One of the Goblins stood out from the rest. He was wearing a feathered robe and holding a staff with a totem on top. Obviously the leader, he was shouting orders to three grunts who seemed to be arguing over who should carry what. As the arguing got more intense, the Goblin leader gestured to a larger Goblin holding a large feather-adorned battle axe. The large Goblin stepped forward and using the flat end of the battle axe bonked the three porters on the head in turn. Rubbing their heads and grumbling, the Goblin porters quickly set about detangling the straps of their gear and shifting the goods around.

Slowly creeping forward, the party readied themselves for combat. Just as Layleth was about to issue orders to the party, Gino burst from the bushes and rushed toward the pack of three goblins. The goblins looked up in surprise, and seeing the fury on the Goliath’s face as he charged with his enormous weapon, scrambled over each other to get out of the way and ready their own weapons. Just as Gino was raising his weapon to swing, the Barbarian tripped and slid to stop right in front of the goblins! Through the dust created by the fall, Gino looked up just in time to see the first goblin unsheathe it’s weapon.

“O’ course,” Mangre sighed, “now I have to save his big dumb arse.”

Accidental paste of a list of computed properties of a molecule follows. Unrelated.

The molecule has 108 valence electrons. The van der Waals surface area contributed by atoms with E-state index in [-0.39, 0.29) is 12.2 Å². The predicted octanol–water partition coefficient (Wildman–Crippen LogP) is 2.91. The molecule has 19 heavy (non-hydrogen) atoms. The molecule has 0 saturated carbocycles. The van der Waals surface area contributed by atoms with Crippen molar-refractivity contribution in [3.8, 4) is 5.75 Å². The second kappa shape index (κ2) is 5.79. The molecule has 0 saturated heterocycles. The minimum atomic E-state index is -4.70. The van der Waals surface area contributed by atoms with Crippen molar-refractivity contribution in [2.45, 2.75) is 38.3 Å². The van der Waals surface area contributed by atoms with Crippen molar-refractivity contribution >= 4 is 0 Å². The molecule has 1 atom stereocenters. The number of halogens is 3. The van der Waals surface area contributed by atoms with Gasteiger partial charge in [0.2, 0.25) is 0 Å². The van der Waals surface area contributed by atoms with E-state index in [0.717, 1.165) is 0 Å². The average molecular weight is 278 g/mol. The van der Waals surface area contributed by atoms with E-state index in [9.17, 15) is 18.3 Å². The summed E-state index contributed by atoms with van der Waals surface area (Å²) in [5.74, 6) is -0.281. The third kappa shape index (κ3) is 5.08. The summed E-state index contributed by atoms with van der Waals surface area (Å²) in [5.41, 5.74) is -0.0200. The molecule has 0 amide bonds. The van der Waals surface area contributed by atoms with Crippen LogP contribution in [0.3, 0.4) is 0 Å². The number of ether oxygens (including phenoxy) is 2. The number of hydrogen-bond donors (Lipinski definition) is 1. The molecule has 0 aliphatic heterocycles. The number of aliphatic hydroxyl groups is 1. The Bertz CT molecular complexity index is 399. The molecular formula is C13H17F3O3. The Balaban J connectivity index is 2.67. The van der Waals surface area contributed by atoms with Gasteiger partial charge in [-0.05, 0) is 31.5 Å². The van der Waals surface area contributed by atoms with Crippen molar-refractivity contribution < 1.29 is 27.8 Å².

With a cry to Moradin, Mangre leapt into the fray. Watching only the danger Gino was in however, Mangre soon followed suit, and with a trip and a tumble, the dwarf fell over the same exposed root and landed squarely on top of the huge barbarian.

“Ye coulda warned me, ye dumb ox!” Shouted Mangre as the goblin lifted its bone axe to strike. Suddenly, out of nowhere a bright light flashed, blinding both of the downed fighters. When their eyes adjusted, the first goblin had a hole in its chest that reached from breastplate to navel. Through the hole, the two could see the where the second and third goblins should have been, but in their place, there was a pile of ashes and a boot. Gino was the first to figure out what happened.

“My thanks Kuri. It seems Mangre was right in his description of you.”

Kuri merely glowed with his milky-quartz laughter and send an image of the remaining goblins, a larger one with a huge battle axe and the spellcaster at the two.

“Right! No sense in hanging around, Goliath,” Mangre jumped up and shoved the dead but still standing goblin aside. Giving Gino a hand to his feet, the dwarf looked up. “There’s goblins what need crushin’!”

As Mangre was helping Gino up, Layleth sprinted past them and swung her blade at the goblin spell caster. Just as she was about to connect, however, her blade was shunted aside.